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Federal response to Katrina
a "national disgrace"

Onsite commentators are blasting the United States federal government, saying the response to Hurricane Katrina has been too slow and otherwise inadequate.

Mayor Ray Nagin has repeatedly pleaded for more help.

The Washington Post reports that on the Friday after the storm, Louisiana Governor Kathleen Babineaux Blanco got a proposal from the federal government for her to request a federal takeover of the evacuation of New Orleans. The state rejected that option hours later. Blanco had declared a state of emergency on August 26. Homeland Security Secretary Michael Chertoff has pointed out "our constitutional system really places the primary authority in each state with the governor."

The city's police chief warned that storm victims were being raped and beaten on the streets. Even in the Superdome stadium and the city convention center, where tens of thousands had awaited evacuation, fights had broken out, rubbish burned, and dead bodies have been left uncollected. The Superdome evacuation was completed Saturday night. The Superdome had been opened as a refuge of last resort for people who did not participate in the voluntary evacuation of the city before the storm.

The head of New Orleans' emergency operations, Terry Ebbert, complained that the Federal Emergency Management Agency (FEMA) was not doing its job. "This is a national emergency. This is a national disgrace," he said. "FEMA has been here three days, yet there is no command and control. We can send massive amounts of aid to tsunami victims, but we can't bail out New Orleans." Ebbert also said he hasn't seen "a single FEMA guy" at the Superdome Wednesday (the main staging area was 6 miles away along the adjoining I-10 at the Causeway intersection); the photo at right had been taken three days earlier by a FEMA worker before the storm. FEMA estimated the damage in all states affected where 637,994 people usually live.

Web pundits suggest that Mike Brown, the head of FEMA, will "be chosen to take the fall" for the poor response. A critic at the International Arabian Horse Association, which previously fired Mike Brown, said "He was an unmitigated, total . . .disaster. I was shocked as hell when captain clueless (a reference to President G.W. Bush) put him in charge of FEMA a couple of years ago." It has also been suggested that the the impact of the philosophy of privatization has damaged federal emergency response, but the validity of such claims has not been assessed.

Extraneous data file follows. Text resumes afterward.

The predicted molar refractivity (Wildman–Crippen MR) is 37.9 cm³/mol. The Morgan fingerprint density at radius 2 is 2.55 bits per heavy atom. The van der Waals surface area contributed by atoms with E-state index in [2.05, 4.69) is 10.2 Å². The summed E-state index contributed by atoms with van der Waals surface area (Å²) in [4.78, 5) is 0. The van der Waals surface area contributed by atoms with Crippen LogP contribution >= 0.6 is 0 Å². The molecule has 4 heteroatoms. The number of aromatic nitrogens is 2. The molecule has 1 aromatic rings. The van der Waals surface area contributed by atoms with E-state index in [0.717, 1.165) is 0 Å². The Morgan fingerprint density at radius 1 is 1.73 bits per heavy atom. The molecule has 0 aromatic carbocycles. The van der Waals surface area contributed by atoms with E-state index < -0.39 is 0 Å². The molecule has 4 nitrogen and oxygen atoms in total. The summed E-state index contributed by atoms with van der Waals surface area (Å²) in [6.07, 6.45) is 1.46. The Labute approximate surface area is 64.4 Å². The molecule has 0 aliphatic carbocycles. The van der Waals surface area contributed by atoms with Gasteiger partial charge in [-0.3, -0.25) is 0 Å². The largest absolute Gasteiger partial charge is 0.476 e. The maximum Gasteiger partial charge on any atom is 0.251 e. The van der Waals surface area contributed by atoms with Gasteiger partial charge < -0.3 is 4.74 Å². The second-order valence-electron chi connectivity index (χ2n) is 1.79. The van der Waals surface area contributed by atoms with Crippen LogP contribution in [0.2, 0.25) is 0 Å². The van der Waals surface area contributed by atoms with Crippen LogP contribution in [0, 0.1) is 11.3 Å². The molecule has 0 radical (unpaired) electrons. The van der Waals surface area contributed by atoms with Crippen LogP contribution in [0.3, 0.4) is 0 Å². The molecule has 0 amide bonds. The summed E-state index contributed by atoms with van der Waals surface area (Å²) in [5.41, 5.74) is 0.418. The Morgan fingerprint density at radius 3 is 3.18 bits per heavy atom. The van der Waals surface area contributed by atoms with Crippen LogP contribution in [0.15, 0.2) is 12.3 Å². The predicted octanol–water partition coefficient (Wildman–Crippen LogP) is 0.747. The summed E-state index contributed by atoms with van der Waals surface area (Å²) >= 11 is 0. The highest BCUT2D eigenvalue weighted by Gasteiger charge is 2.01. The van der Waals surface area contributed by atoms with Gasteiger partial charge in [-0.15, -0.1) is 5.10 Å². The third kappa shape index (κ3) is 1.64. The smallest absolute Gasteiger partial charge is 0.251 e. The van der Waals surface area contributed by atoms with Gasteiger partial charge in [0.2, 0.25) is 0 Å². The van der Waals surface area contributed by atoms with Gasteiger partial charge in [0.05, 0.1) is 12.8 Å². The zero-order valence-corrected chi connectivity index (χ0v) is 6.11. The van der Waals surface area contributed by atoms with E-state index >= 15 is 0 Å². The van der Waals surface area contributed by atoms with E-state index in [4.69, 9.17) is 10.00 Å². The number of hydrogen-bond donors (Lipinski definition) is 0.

Not all federal agencies are being blasted for their role in exacerbating the disaster. In particular, the Coast Guard has been lauded for its rescue efforts, which began immediately. There was been widespread criticism of the failure to mobilize National Guard units from other states. Such units have now been deployed, but the debate over their slow deployment will rage for some time. Sunday the Washington Post reported that Louisiana did not reach out to a multi-state mutual aid compact for assistance until Wednesday.

A significant component of the critisism directed at federal and state governments has been the lack of access given to local volunteers and the Red Cross. Local officials, especially Mayor Nagin, have been harshly criticized for failing to follow existing evacuation plans.
In particular,
 aerial photographs show numerous unused city school buses,
 which were to have been used in the evacuation.

Over twenty-five nations, some with assets in the area, have offered aid to the city of New Orleans, but the president has refused all material aid from foreign nations. Such refusal of aid is not uncommon among nations with coldy hostile relationships, such as between the U.S. and Cuba or Venezuela, but it has created a stir among the European media.

As of September 4th after initial hesitation, the US has extended a "wish list" largely duplicating the offer from Germany. German emergency aid, such as logistics experts, water purification plants and medical help for victims of hurricane Katrina,
including an airborne hospital are expected to arrive September 5th. Germany's flying hospital, Medevac, which was used in the tsunami areas.

The plane comes with "a complete team of about 40 doctors and nurses," Andreas Künkler, a German air force pilot who delivered the first shipment of aid to the US. "That's what makes this plane unique in the world."

 The US has also asked the EU and NATO for assistance.

New Orleans Mayor Ray Nagin's radio commentary
September 1 (MP3 format)


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